We all are familiar with sable, goat hair, and synthetic bristles for our miniature painting brushes. But why not… wolf bristles? Chronicle Cards has a beautifully made brush set with ten brushes from size 000 to 7, with rosewood handles and responsibly sourced wolf fibre. In this review, I’ll find out if the quality and longevity are up to high-quality Kolinsky sable.
Chronicle Cards is an Australian manufacturer that aims to provide high-quality, accessible tools for players of any RPG system. They’ve got beautiful resin dice sets for Dungeons & Dragons, universal RPG card decks, and now also a set of “Wizard’s Potion” acrylic paints and wolf hair brushes. Their products are available directly from their website and ship internationally.
The Wolf Bristle Brushes set contains 10 brushes from size 000 to 7, each brush sized and named after well-known characters from Norse mythology. The brushes come in a black velvet bag with a silver wolf logo print, which is packaged in a cardboard tube with a wicked 16-bit design. The set also includes a code for access to the Chronicle Cards’ “Dragon’s Vault”, a hub for 3D printable miniatures, RPG content, and more.
The rosewood-toned wooden handles are rounded and thick, perfect for larger hands. The tips are rather long but razor-sharp and keep their point very well. As you can see, the larger sizes in this set are quite big, while the size 000 “Geri” is meant for super small detail work. Wolf bristles are relatively stiff with much less spring than sable, which adds to a good brush control.
Chronicle Cards claim that their fibres are responsibly sourced – drawn from existing or vintage stock from everything from clothes to pelts from animals culled for environmental management. As the company is moving more formally into the US market they are working on getting certificated, but at the moment we can only trust Chronicle Cards’ marketing.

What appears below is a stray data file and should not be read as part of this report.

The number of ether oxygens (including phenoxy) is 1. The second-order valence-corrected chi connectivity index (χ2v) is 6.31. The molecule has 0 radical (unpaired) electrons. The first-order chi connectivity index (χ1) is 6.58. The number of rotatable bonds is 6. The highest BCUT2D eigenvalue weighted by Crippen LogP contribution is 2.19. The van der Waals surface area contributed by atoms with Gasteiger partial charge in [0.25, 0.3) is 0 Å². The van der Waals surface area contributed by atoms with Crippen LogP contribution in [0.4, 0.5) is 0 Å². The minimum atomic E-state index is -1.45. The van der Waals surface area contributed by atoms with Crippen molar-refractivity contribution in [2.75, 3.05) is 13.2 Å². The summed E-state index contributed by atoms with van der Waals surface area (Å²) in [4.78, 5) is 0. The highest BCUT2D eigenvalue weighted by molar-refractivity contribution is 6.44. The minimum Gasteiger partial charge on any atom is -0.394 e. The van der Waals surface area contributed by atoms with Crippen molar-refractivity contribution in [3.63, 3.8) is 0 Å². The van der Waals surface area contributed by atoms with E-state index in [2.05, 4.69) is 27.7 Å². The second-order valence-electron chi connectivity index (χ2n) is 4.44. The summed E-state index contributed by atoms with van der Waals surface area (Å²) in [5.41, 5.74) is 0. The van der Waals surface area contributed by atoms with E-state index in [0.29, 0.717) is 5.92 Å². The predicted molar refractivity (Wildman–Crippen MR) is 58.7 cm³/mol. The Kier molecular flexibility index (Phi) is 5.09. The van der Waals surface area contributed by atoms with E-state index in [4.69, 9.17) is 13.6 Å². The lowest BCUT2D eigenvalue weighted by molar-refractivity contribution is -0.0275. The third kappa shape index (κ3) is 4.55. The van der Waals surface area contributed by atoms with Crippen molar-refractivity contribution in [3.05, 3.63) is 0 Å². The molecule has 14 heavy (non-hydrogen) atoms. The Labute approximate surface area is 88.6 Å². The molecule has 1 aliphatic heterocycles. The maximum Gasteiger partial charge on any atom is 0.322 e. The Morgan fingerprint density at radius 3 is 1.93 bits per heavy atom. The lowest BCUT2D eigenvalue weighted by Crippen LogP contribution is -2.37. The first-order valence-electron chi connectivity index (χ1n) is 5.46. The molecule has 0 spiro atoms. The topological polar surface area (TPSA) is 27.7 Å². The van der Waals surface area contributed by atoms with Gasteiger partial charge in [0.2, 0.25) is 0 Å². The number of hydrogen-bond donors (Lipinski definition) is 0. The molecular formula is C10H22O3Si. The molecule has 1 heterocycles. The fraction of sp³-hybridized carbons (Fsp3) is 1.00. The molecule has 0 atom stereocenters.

To get a better feel for these brushes, I painted this Ulthwé Autarch exclusively with Chronicle Cards’ wolf bristle brushes. Even though I have been using the same brushes for years (you can find my recommendations here) and am a real creature of habit, I was able to get used to the new brushes very quickly. I actually prefer the shortest possible bristles for more brush control, but since the Wolf Hair brushes are quite stiff and hold their tip very well, precise edge highlights were no problem after a little practice. My favourite sizes were size 1 for basecoating, size 00 for detail work, and size 000 for the sharpest highlights.
Perhaps the final grey highlights on the armour would have been a touch more precise with my Winsor & Newton Series 7 M, but overall painting with the wolf hair brushes was a very pleasant experience. I only had to get used to the thicker, and therefore somewhat heavier handles, as I have rather small hands, but it wasn’t a problem after a painting session or two.
So what about longevity? Having used the sizes 00 and 1 a bit more often, and being a bit rougher with the 00, I, unfortunately, noticed that the tips of the brushes start to curve, similar to synthetic brushes, so they won’t last as long as sable brushes.
I feel that a set of 10 high-quality brushes in a beautifully made gift box for 60 Australian dollars is a steal, especially as there are quite a few big brushes with a lot of bristles in this set. You can order this set over on Chronicle Cards’ shop, shipping goes internationally.
As a special offer, Stahly’s Patreon supporters receive a 20% discount code on all products in Chronicle Cards’ online shop. You can support us from as little as 2 €/$/£ and get access to exclusive tutorials and sneak peeks, which is already worth it when you buy a single brush set alone.
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